Ancient Advice: Pay Attention, Like Our Ancestors Did

Cultural Practitioner and SEARCH Hawai‘i Co-Star Kainoa Horcajo contemplates the Kaulana Mahina – the traditional Hawaiian calendar – as he enters fatherhood.

On Father’s Day of last year, my partner Summer gave birth to a baby girl. For the 9 months prior, the questions replaying over and over in my head were about the perils and opportunities of raising a child in the world today. Throughout the pregnancy, I thought about what I would want to teach our daughter, what values we would instill in her and how we would deliver these lessons to her as she grows.

12063527_10153207412951705_4569849697719631851_n (2)Parenting, much like life itself, is something that can only be learned by doing. But as we seek the correct course of action we fall back on what we know, what we are familiar with. And luckily for us here in Hawai‘i, the kūpuna and ka po‘e kahiko (the elders and the people of old) have given us today much wisdom to look to. This wisdom has guided me and it will guide how I raise my child in this modern world.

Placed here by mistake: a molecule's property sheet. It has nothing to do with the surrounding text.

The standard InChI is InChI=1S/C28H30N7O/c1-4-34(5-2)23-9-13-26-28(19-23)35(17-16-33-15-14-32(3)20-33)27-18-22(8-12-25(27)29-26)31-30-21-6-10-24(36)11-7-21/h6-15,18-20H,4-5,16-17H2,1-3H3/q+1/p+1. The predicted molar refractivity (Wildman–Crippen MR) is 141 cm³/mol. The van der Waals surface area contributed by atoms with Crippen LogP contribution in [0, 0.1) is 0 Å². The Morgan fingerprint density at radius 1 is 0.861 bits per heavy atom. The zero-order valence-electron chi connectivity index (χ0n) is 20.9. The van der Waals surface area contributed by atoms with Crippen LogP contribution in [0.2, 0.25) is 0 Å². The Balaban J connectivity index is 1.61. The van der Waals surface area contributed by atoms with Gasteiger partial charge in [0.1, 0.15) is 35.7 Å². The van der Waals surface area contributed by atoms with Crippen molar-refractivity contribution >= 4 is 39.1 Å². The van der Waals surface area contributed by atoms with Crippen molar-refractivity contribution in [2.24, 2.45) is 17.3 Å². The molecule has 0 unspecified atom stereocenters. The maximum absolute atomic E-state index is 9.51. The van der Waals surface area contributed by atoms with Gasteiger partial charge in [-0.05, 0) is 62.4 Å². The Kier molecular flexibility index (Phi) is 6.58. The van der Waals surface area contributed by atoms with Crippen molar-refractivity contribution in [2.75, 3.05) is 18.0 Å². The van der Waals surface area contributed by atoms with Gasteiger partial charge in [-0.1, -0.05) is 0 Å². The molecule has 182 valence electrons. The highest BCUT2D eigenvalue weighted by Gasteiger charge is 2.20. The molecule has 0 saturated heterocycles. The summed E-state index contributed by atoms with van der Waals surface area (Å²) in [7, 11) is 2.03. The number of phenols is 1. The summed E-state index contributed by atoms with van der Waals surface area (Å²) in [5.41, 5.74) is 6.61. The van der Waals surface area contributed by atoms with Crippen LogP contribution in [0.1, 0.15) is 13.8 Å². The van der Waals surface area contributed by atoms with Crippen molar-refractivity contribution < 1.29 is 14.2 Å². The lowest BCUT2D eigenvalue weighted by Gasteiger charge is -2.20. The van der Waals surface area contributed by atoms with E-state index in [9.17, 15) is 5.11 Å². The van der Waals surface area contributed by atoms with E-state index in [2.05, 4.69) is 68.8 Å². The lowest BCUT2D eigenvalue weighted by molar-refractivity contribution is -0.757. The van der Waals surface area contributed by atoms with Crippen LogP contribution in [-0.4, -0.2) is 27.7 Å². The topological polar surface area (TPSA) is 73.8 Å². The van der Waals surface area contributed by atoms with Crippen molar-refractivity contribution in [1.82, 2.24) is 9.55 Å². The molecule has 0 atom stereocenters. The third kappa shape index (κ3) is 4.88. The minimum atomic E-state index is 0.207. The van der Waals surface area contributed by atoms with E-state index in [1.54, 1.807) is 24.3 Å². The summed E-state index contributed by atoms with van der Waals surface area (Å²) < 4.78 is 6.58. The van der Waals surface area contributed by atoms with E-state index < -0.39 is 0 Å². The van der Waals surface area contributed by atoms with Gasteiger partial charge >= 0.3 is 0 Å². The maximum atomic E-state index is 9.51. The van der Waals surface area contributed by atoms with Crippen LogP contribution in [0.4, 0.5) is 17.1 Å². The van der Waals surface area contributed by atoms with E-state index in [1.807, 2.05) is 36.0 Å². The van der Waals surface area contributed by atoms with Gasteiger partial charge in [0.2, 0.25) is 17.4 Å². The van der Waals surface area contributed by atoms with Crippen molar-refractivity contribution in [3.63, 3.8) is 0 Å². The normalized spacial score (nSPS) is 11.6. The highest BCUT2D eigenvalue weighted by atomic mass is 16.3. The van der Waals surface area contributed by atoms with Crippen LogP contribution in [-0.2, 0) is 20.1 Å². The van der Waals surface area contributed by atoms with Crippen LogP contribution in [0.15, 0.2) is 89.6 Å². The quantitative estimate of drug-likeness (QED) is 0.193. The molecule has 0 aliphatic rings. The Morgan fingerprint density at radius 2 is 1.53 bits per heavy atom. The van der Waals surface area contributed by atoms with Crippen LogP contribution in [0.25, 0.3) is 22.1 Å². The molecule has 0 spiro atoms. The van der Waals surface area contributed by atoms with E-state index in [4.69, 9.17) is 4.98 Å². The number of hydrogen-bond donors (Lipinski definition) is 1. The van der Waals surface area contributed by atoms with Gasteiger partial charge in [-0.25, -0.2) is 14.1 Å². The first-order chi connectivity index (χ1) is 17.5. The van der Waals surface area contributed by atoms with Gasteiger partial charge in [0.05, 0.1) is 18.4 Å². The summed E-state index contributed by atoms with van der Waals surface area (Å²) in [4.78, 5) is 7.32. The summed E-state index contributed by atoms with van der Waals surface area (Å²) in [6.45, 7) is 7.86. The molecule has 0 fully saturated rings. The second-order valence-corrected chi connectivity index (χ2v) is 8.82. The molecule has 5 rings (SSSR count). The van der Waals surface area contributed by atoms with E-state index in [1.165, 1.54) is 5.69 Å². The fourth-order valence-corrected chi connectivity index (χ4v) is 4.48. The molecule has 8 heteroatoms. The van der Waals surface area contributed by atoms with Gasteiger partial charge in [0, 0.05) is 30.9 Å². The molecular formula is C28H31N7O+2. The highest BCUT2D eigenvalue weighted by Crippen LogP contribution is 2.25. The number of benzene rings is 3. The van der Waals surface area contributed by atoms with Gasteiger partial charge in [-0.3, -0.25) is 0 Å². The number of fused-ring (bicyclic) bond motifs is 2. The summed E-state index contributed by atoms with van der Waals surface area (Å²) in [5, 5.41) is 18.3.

Last year, in the early stages of pregnancy, Summer and I attended a conference on O‘ahu dedicated to better understanding the traditional Hawaiian calendar system, sometimes called the Kaulana Mahina or the ‘Aimalama (which was also the name of this conference). Being there, learning about the patterns of the moon, sun, and stars and how they affected every aspect of our life was a gentle nudge of the way in which we were determined to raise our child. As this little sprout of life blossomed inside of Summer, we listened to farmers, fishermen, and cultural practitioners from all islands describe the different times that life blossomed in their homes.